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Can I qualify for a mortgage if I've retired?
It all depends on your personal circumstance. Many people who have retired are able to get a mortgage and move into another property. It's important that you are able to fund your retirement and pay for the mortgage comfortably, to ensure you don't get yourself into financial difficulties.
During retirement, lots of homeowners decide that they need a change, whether that’s in lifestyle or surroundings. It’s also common for retiring homeowners to downsize and buy a smaller property that will be easier for them to maintain. If you’ve been looking at buying another house in your retirement, but you’re not sure if you’d be approved for your mortgage, We Buy Any House have looked into it to give you the answers you need.
What could stop be getting approved for a mortgage?
When you go through the application process for a mortgage, there are several different assessments that you will need to pass in order for your application to be approved. The step that retired homeowners may be concerned about is the income assessment, as in retirement, your income tends to be lower than your income when you were working. However, providing you can pass the income assessment, your retirement income shouldn’t be a big issue in your application process. You will just need to make sure that your income can comfortably cover your monthly mortgage payments along with your general living costs.
What types of mortgage can I apply for once I’ve retired?
A lifetime mortgage is a good option for retired homeowners, as it will allow you to release equity once you’re over 55. It can be helpful for those who want to stay in their house but access the money tied up in the property, to either fund your retirement or to use for other reasons, such as investments or travel. A lifetime mortgage allows you to retain ownership of your house but not have to pay the loan or any interest until the house is sold when you pass away or go into long-term care. This option can appeal to some retiring homeowners, but will mean that the house will need to be sold when you die and stop you leaving it as an inheritance to your family.
If you are interested in buying another property, you can look at applying for a retirement interest-only mortgage. This will allow you to borrow the money you need for your new house and only pay the interest each month to let your finances to go further. This style of mortgage can be suitable for homeowners who don’t want to leave their property as an inheritance when they die as the house will need to be sold to pay back the mortgage, but if you want to have a property to leave to other family members in your will, you will need to consider buying outright or choosing a mortgage that you will pay off in full.
I want to downsize; will I need a mortgage?
If you want to downsize in your retirement, you’ll likely be able to sell your house and use the proceeds to buy a smaller property, eliminating the need for another mortgage. However, this will depend on several things. Do you own the property that you live in outright? If you do, you should be fine. If you’re still paying the mortgage off and you’ve decided you want to sell, you will need to pay back the remainder of the mortgage from the proceeds of the sale. You may have other ties to the house, for example, a secured loan. You may be able to transfer this to your new property, but this could be a lot of work and would depend on the value of your new property and the amount that you’ve borrowed. You may find that it’s easier to simply pay back this loan in full when you sell the house to clear any debt. If you’re in this situation, you may not have enough after you’ve paid the various bits that you need to from the sale to buy another property outright. At this point, you might need to consider applying for another mortgage.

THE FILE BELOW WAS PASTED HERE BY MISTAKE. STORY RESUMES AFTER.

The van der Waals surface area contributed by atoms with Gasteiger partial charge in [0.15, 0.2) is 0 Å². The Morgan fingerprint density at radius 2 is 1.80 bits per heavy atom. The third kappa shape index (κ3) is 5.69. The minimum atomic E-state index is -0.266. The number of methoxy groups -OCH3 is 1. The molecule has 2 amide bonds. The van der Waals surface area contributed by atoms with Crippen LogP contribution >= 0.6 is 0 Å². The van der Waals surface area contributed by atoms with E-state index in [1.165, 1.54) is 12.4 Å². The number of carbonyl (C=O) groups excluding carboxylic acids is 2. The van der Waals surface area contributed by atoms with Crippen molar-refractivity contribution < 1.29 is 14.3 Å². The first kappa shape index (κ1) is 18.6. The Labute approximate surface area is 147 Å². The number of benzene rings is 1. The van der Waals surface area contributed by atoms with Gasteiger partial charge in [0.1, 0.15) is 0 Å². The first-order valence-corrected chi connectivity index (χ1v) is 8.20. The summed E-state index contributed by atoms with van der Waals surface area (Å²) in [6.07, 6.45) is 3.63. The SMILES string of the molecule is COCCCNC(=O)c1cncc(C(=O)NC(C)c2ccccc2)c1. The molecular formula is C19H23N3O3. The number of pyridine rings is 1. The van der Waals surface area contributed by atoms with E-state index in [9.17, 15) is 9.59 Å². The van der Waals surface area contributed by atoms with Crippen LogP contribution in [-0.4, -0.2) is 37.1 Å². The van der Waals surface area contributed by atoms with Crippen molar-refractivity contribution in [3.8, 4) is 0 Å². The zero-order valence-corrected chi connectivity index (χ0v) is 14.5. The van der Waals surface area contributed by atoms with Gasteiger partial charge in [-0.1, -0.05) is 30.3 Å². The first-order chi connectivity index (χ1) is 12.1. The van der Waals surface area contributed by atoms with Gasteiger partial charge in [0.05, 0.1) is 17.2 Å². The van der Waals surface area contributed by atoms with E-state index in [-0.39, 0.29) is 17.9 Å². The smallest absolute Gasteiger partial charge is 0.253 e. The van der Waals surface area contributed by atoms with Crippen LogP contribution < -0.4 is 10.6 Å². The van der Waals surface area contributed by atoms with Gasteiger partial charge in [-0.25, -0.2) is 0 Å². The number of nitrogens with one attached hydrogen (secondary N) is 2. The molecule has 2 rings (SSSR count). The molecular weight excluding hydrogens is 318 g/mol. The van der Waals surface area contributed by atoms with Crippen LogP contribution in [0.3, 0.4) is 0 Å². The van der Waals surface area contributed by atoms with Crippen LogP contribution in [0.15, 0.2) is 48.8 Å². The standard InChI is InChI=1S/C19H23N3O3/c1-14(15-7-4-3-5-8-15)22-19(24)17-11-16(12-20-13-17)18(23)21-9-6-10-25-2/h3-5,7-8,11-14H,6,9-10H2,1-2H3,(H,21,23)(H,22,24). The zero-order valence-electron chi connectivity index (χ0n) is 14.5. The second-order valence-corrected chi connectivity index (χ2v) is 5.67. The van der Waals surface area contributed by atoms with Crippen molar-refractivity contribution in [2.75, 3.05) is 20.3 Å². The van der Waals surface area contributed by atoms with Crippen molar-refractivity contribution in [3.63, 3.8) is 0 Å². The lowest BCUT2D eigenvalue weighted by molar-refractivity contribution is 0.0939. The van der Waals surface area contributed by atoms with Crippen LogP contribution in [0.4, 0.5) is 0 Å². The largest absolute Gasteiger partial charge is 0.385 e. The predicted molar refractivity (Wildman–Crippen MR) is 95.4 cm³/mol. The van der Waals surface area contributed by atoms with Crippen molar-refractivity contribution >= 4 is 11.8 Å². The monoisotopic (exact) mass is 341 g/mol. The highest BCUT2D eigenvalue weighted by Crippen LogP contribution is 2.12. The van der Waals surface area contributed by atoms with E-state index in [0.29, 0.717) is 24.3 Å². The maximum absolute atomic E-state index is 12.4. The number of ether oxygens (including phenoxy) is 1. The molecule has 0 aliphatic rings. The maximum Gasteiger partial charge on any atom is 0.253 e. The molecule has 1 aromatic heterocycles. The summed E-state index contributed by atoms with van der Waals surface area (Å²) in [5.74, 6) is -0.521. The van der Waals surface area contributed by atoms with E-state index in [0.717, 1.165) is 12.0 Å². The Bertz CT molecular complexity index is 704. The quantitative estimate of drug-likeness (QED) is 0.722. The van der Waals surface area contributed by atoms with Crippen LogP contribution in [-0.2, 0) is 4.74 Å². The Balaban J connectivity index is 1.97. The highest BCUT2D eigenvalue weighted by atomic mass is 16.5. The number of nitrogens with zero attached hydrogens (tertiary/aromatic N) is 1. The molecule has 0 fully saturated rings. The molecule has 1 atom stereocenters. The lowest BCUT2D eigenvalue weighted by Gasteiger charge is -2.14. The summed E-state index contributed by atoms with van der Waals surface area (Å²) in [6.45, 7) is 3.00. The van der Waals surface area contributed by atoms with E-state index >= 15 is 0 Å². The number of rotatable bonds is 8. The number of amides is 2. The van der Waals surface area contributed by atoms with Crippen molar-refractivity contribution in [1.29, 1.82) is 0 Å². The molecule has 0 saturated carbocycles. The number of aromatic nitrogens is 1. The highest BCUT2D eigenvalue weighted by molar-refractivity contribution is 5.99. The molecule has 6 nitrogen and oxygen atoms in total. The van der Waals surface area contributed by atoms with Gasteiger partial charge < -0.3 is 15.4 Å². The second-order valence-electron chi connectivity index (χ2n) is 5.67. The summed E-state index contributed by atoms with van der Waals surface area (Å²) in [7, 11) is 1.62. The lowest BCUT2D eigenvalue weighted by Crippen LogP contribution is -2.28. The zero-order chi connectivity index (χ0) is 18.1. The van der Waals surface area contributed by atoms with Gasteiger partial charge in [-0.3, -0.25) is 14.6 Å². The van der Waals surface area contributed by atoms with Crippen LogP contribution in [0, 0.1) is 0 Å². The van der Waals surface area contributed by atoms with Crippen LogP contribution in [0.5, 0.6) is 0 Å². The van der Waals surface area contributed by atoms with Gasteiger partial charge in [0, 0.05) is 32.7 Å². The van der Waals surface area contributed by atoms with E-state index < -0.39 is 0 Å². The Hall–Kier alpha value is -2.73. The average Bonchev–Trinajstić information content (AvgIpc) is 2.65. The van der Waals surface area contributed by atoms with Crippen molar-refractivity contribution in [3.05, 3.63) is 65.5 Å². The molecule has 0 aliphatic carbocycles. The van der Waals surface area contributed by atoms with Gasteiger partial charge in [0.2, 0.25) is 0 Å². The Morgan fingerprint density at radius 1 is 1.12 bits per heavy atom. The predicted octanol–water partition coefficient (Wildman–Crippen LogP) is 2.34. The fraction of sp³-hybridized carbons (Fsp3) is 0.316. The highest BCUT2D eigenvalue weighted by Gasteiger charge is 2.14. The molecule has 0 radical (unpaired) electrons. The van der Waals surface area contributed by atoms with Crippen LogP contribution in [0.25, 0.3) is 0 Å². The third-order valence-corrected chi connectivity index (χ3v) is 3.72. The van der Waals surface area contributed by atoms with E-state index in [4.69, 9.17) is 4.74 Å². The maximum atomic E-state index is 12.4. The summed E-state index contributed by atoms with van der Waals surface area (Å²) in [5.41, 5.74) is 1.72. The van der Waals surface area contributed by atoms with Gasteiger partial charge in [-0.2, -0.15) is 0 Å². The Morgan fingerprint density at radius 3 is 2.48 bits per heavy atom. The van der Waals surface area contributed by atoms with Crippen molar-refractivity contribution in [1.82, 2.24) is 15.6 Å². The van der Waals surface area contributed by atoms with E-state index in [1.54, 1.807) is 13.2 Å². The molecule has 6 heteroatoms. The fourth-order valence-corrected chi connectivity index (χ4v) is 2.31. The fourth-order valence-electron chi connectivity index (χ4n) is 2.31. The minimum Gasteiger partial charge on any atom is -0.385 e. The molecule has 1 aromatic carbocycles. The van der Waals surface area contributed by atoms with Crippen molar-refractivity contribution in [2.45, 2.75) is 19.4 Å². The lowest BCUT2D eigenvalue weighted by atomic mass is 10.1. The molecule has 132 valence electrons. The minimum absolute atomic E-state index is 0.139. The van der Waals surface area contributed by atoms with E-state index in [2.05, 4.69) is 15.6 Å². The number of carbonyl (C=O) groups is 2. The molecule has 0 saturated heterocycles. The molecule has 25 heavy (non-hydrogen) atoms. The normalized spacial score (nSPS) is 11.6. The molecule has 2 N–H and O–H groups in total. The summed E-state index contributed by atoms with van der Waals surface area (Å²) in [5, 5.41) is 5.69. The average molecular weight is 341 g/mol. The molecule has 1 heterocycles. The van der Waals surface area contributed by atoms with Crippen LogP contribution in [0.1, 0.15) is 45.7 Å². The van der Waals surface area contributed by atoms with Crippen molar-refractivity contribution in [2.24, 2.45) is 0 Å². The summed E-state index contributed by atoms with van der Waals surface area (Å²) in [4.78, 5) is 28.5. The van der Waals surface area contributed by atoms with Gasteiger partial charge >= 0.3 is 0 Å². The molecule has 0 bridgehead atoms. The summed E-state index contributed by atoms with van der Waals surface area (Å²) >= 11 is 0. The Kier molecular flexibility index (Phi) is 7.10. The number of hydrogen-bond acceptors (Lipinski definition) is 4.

Why do retiring homeowners downsize?
Downsizing is a natural step for retiring homeowners, as they may not utilise the space they have like they once did, and want to move somewhere smaller and easier to maintain as they get older. Downsizing can also save money long term, depending on which area you move to and what property you’re looking to buy. This can be ideal for retiring homeowners, as your income will change and is likely to be less than when you were working. It is important to remember, however, that downsizing has several upfront costs that you’ll need to keep in mind, especially if you’re planning to move to save money. Not every homeowner chooses to downsize when they retire, but if you’re thinking of spending your retirement travelling you might decide that you don’t need a large house if you’re not going to be there that often.
What if I want to buy a bigger house?
Homeowners will often choose to upsize, and while this is less common in older homeowners, it’s still a decision that many make. You will need to spend some time assessing your income and outgoings and see what you’ll be able to afford and what you’ll likely be approved to borrow. If you’re able to put down a larger deposit, this will benefit you too.
Overall, there are several different options for retired homeowners to apply for mortgages that should work for them. If you’re concerned about being declined for your application, you should speak to your mortgage broker. They can let you know if they foresee your concerns being an issue, and can suggest other mortgage types that might be more suitable for you depending on your personal circumstances.